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Discussion Starter · #1 ·
Just got these prototype hub conversions for my Sandman Kalahari expedition bike: "tweaked" Shimano XT hubs, a 165mm rear and a 135mm front hub. The conversion consists of inserts between the spoke flanges, longer axles and longer QR's.
They're very nicely made, not all too light but the conical bearings are such a plus in every far-away-from-bike-shop situation that I just don't care.

Two versions of the rear hub conversion have been made, one with an inner insert, the other with an outer sleeve.

My front & rear "inner sleeve" prototypes will be paired to 100mm rims and will go in a steel frame with rigid forks. A handful of these hubs have been made and distributed to testers. If they hold up to various sorts of abuse Sandman might offer a do-it-yourself conversion kit as a cheap solution to 165mm hubs in the future.



 

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is buachail foighneach me
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They're just pressure fit on there? Wonder if they'll twist on the insert with the opposing forces of the drivetrain and disk brake.
 

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Single Speed Junkie
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Looks like you did some nice machining there.

I would think that a pressure fit would slip after time. If they are bonded it would hold up a bit better. From the pics I can't tell, but they appear to be well done. Thanks for sharing.
 

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That Unicycle Guy
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Cool

Reminds me of the extra wide unicycle hubs that Tom Miller used to make out of the Suzue hubs that came on the early 36" unicycles.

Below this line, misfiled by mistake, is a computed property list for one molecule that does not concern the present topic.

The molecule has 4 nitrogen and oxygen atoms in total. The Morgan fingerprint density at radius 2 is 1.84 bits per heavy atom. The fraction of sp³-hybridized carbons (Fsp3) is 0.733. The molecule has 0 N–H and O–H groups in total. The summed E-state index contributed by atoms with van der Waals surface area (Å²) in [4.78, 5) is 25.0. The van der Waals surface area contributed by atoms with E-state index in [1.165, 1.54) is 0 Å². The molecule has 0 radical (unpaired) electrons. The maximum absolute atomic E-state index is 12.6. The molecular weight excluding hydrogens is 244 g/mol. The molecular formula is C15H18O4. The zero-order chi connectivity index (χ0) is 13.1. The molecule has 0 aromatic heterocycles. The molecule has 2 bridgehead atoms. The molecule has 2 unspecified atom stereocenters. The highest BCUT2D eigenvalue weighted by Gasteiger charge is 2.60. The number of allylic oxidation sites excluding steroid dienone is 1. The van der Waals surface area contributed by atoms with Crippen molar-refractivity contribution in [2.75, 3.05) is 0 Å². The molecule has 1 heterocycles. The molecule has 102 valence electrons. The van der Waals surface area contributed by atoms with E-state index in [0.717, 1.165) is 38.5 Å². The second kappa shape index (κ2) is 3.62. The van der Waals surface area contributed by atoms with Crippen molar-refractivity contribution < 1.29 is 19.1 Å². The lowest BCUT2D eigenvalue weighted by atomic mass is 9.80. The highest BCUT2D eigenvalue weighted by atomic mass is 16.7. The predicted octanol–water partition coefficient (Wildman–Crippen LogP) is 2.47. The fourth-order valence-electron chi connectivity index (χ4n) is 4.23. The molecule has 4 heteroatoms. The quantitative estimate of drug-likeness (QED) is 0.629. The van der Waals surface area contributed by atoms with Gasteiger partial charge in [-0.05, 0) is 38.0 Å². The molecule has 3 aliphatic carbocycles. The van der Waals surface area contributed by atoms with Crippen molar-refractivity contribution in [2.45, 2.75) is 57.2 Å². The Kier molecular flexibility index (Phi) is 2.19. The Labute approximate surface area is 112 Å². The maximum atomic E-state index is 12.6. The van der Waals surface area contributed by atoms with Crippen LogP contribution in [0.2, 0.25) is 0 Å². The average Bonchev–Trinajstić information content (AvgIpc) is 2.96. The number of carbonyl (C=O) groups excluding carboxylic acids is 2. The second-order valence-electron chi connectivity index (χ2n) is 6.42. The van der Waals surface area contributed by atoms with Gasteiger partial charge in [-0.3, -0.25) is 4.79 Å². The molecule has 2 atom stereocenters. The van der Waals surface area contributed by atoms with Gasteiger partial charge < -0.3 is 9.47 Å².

Would it be better to move the non-drive side flange over just enough to get a symmetrical build and then add spacers to the frame? I mean you don't really need uber wide flange spacing, just chain clearance right?

EDIT: I guess my idea would mess up the disk position, could work on the front though...
 

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Discussion Starter · #5 ·
I didn't do the machining, I'm just going to try to break them: with a dry weight of 120 kg and a pretty agressive riding style I've got a fighting chance :D. I'm going to put 200mm discs on those hubs, both front and rear.

From what I've understood the hub spacers are press fitted and bonded at the same time. Fit and finish is perfect.
I'm told the reason the rear hub is not split in the centre is that the inside of the hub is better suited for a spacer (read: not conical) on that spot.
But I don't think that the connection integrity between the two parts of the hub will be a problem. On some high end hubs the "spacer" between the two spoke flanges is plastic or carbon. The disk brake will try to twist things but if and how much it can twist in regards to the other flange depends on the spokes.

It's a pretty stress free zone in my opinion. I still recall the absolute horror I experienced when my LBS drilled a few holes smack in the middle of my brand new Shimano DX hubs (anyone remember those, that's 20 years ago) to create a grease port. Never had a problem with those (still have them). Never had to take those bearings apart either, that LBS was a visionary!